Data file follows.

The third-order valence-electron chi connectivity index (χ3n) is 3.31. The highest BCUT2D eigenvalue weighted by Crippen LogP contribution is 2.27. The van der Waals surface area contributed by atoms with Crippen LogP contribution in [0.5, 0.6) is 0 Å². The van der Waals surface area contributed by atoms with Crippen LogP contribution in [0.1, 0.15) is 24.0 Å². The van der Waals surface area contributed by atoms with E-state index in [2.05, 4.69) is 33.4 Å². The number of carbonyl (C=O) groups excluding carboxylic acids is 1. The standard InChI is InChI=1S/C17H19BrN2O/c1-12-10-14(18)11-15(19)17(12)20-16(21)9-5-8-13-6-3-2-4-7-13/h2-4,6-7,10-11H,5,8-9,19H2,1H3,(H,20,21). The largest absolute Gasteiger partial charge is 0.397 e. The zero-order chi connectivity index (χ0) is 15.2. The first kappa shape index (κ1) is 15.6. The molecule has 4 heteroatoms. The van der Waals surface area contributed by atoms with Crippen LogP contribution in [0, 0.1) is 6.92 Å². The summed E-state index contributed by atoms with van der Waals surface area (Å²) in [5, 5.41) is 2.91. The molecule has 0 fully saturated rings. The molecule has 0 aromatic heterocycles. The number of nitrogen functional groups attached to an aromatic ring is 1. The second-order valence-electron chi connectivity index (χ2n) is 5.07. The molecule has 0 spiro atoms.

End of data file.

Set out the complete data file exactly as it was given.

The third-order valence-electron chi connectivity index (χ3n) is 3.31. The highest BCUT2D eigenvalue weighted by Crippen LogP contribution is 2.27. The van der Waals surface area contributed by atoms with Crippen LogP contribution in [0.5, 0.6) is 0 Å². The van der Waals surface area contributed by atoms with Crippen LogP contribution in [0.1, 0.15) is 24.0 Å². The van der Waals surface area contributed by atoms with E-state index in [2.05, 4.69) is 33.4 Å². The number of carbonyl (C=O) groups excluding carboxylic acids is 1. The standard InChI is InChI=1S/C17H19BrN2O/c1-12-10-14(18)11-15(19)17(12)20-16(21)9-5-8-13-6-3-2-4-7-13/h2-4,6-7,10-11H,5,8-9,19H2,1H3,(H,20,21). The largest absolute Gasteiger partial charge is 0.397 e. The zero-order chi connectivity index (χ0) is 15.2. The first kappa shape index (κ1) is 15.6. The molecule has 4 heteroatoms. The van der Waals surface area contributed by atoms with Crippen LogP contribution in [0, 0.1) is 6.92 Å². The summed E-state index contributed by atoms with van der Waals surface area (Å²) in [5, 5.41) is 2.91. The molecule has 0 fully saturated rings. The molecule has 0 aromatic heterocycles. The number of nitrogen functional groups attached to an aromatic ring is 1. The second-order valence-electron chi connectivity index (χ2n) is 5.07. The molecule has 0 spiro atoms.